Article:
It’s not a stretch to say that gold miners stocks have been ripe with momentum. After all, the heightened activity is a result of a fear trade being fueled by what investors hate most – uncertainty. That worldwide uncertainty could continue for many months as investors speculate on movements in currencies and interest rates, as well as brace for any post-Brexit political moves.
The decision for Britain to leave the EU sent shock waves through gold and silver markets, and it appears since then that investors can’t get enough of precious metals. A pullback seems likely at some point, that is, unless the recent halt in the gold rally is evidence that one is already in motion.
Gold’s longest rally in six weeks has paused on news that the U.S. job market is showing continued signs of strength, meaning fewer investors see a need for a safe haven. If jobs growth continues, metal prices might calm down after rallying in anticipation of a slow-moving Federal Reserve.
But if you’re Australia’s third-largest gold producer, you may not be so ready to adopt that short-term view. “We are on a longer-term trend for the gold price,” Northern Star Resources’ CEO Bill Beament said in an interview with Bloomberg in early August. “The valuations have still got a long way to go and people are projecting the gold price to go up,” he told them. Whether gold is just getting started or has engorged itself on all the global volatility there is depends on whether investors see a market shift or a change in appetite.
These developments come in the wake of a Bloomberg report in July that the recent surge created a valuation problem for at least one bank, UBS Group AG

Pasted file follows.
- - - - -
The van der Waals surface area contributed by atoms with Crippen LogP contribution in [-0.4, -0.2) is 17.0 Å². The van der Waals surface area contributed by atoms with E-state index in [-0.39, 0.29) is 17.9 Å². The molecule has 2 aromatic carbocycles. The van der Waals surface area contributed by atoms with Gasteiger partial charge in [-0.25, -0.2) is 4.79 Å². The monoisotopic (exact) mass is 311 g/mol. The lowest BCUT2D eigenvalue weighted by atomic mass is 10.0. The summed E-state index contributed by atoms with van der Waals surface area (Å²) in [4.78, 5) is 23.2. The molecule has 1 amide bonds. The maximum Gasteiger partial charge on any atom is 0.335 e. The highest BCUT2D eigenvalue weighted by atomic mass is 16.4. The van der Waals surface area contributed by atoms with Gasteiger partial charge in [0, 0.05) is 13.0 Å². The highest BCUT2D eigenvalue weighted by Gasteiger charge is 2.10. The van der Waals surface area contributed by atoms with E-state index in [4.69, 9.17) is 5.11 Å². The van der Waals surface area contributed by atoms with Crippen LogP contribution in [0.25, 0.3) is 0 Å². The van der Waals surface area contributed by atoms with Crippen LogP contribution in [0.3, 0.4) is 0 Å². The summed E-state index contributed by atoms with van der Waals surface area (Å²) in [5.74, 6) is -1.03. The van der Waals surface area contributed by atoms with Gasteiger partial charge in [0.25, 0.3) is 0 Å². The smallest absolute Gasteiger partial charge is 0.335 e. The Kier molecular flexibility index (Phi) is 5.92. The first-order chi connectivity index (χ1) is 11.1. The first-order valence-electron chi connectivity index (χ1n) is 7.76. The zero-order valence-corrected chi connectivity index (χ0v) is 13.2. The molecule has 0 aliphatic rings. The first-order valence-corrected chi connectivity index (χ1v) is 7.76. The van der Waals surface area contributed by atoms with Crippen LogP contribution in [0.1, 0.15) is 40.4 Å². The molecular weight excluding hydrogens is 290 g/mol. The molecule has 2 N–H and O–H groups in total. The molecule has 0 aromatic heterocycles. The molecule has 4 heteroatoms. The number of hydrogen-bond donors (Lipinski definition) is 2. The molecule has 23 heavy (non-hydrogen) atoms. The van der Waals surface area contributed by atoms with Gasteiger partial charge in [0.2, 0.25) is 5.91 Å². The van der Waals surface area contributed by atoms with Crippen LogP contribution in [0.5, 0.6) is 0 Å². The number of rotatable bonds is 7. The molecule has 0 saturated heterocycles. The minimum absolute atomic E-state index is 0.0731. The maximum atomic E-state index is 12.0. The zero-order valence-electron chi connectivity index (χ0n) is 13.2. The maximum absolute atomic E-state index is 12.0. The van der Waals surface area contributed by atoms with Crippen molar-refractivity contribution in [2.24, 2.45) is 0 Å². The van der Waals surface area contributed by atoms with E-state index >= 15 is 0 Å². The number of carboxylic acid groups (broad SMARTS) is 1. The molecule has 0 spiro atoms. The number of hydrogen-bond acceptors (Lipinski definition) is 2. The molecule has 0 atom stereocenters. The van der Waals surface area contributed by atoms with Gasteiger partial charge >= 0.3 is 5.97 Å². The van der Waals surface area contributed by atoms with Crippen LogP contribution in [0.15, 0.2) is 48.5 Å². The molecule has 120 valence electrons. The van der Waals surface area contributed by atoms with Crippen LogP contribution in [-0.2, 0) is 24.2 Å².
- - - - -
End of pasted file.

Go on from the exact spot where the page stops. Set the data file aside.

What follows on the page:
The Department of Labor reported in August that nonfarm payroll employment increased by 275,000 in July. Based on comments from Fed Chair Janet Yellen, while this lower-than-expected slowdown may not prompt an immediate rate hike, it could be an argument to make a move. But WHEN? That of course was followed by an August jobs number of 151,000 jobs added (a decent gain but still fewer than July) and a September increase 156,000 jobs added (lower than the 175,000 estimate).
Is it possible that uncertainty is more of a permanent fixture, becoming the rule rather than the exception? One interpretation of currency markets seems to suggest so, as reported in July by Business Insider, based on research from currency analysts with Barclays.
“The UK’s vote to leave the EU has ushered in what looks set to be a long phase of uncertainty. The implications of the vote are broad, with very direct economic and political fallout for the UK and Europe…The effect on risk appetite and asset allocation decisions will likely be significant and long lived,” the report said.
With that outlook, the risk adverse might take even more of a shine to gold miners.
But are miners overbought?
The Fed left interest rates unchanged, but reported that risks to the U.S. outlook have “diminished” and the labor market is getting tighter. Does the Fed think conditions are turning more favorable for rate increase?
Gold prices, currently around $1,332 an ounce, are up around 30% year-to-date, following a broad decline in global bond yields and the Fed’s decision to leave interest rates unchanged. Many investors, of course, prefer miners to bullion to gain exposure to rising metal prices. The
As of September 9, traders re-lived past central bank “hawk talk” woes. Stocks and bonds went into a free fall Friday, an effect triggered by Federal Reserve hawkishness. The S&P 500 Index tumbled 2 percent in its biggest drop since the Brexit vote, while Treasuries slumped, sending the yield on the 10-year note to the highest since June. Assuming we have no meaningful drop in core inflation, rate watchers are once again anticipating a December rate hike is likely.
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